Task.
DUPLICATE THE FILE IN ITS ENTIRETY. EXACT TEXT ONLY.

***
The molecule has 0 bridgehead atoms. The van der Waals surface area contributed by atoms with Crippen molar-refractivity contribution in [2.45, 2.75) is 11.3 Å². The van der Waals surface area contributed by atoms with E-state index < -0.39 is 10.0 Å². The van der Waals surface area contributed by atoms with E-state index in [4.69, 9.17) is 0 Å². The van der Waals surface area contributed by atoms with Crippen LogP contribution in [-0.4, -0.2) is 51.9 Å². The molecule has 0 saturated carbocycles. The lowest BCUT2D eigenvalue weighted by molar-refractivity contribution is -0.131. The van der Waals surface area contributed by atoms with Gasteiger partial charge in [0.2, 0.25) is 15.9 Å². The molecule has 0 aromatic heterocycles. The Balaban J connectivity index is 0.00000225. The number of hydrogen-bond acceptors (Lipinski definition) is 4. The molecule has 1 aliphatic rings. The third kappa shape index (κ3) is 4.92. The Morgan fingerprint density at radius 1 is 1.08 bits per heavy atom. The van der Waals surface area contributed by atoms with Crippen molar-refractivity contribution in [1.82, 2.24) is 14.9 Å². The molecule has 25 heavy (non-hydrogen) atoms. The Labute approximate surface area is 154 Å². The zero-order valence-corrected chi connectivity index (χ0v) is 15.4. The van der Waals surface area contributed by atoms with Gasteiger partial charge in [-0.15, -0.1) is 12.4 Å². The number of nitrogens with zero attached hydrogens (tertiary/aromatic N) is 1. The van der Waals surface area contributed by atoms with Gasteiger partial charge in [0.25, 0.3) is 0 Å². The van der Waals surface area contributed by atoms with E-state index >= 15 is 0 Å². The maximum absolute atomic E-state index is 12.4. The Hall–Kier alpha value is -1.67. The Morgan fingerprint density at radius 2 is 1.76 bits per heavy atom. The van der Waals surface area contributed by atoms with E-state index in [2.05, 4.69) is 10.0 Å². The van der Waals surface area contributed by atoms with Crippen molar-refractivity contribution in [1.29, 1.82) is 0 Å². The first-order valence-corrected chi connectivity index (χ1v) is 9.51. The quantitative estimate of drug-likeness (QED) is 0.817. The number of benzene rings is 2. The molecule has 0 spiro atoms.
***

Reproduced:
The molecule has 0 bridgehead atoms. The van der Waals surface area contributed by atoms with Crippen molar-refractivity contribution in [2.45, 2.75) is 11.3 Å². The van der Waals surface area contributed by atoms with E-state index < -0.39 is 10.0 Å². The van der Waals surface area contributed by atoms with E-state index in [4.69, 9.17) is 0 Å². The van der Waals surface area contributed by atoms with Crippen LogP contribution in [-0.4, -0.2) is 51.9 Å². The molecule has 0 saturated carbocycles. The lowest BCUT2D eigenvalue weighted by molar-refractivity contribution is -0.131. The van der Waals surface area contributed by atoms with Gasteiger partial charge in [0.2, 0.25) is 15.9 Å². The molecule has 0 aromatic heterocycles. The Balaban J connectivity index is 0.00000225. The number of hydrogen-bond acceptors (Lipinski definition) is 4. The molecule has 1 aliphatic rings. The third kappa shape index (κ3) is 4.92. The Morgan fingerprint density at radius 1 is 1.08 bits per heavy atom. The van der Waals surface area contributed by atoms with Crippen molar-refractivity contribution in [1.82, 2.24) is 14.9 Å². The molecule has 25 heavy (non-hydrogen) atoms. The Labute approximate surface area is 154 Å². The zero-order valence-corrected chi connectivity index (χ0v) is 15.4. The van der Waals surface area contributed by atoms with Gasteiger partial charge in [-0.15, -0.1) is 12.4 Å². The number of nitrogens with zero attached hydrogens (tertiary/aromatic N) is 1. The van der Waals surface area contributed by atoms with Gasteiger partial charge in [0.25, 0.3) is 0 Å². The van der Waals surface area contributed by atoms with E-state index >= 15 is 0 Å². The maximum absolute atomic E-state index is 12.4. The Hall–Kier alpha value is -1.67. The Morgan fingerprint density at radius 2 is 1.76 bits per heavy atom. The van der Waals surface area contributed by atoms with E-state index in [2.05, 4.69) is 10.0 Å². The van der Waals surface area contributed by atoms with Crippen molar-refractivity contribution in [1.29, 1.82) is 0 Å². The first-order valence-corrected chi connectivity index (χ1v) is 9.51. The quantitative estimate of drug-likeness (QED) is 0.817. The number of benzene rings is 2. The molecule has 0 spiro atoms.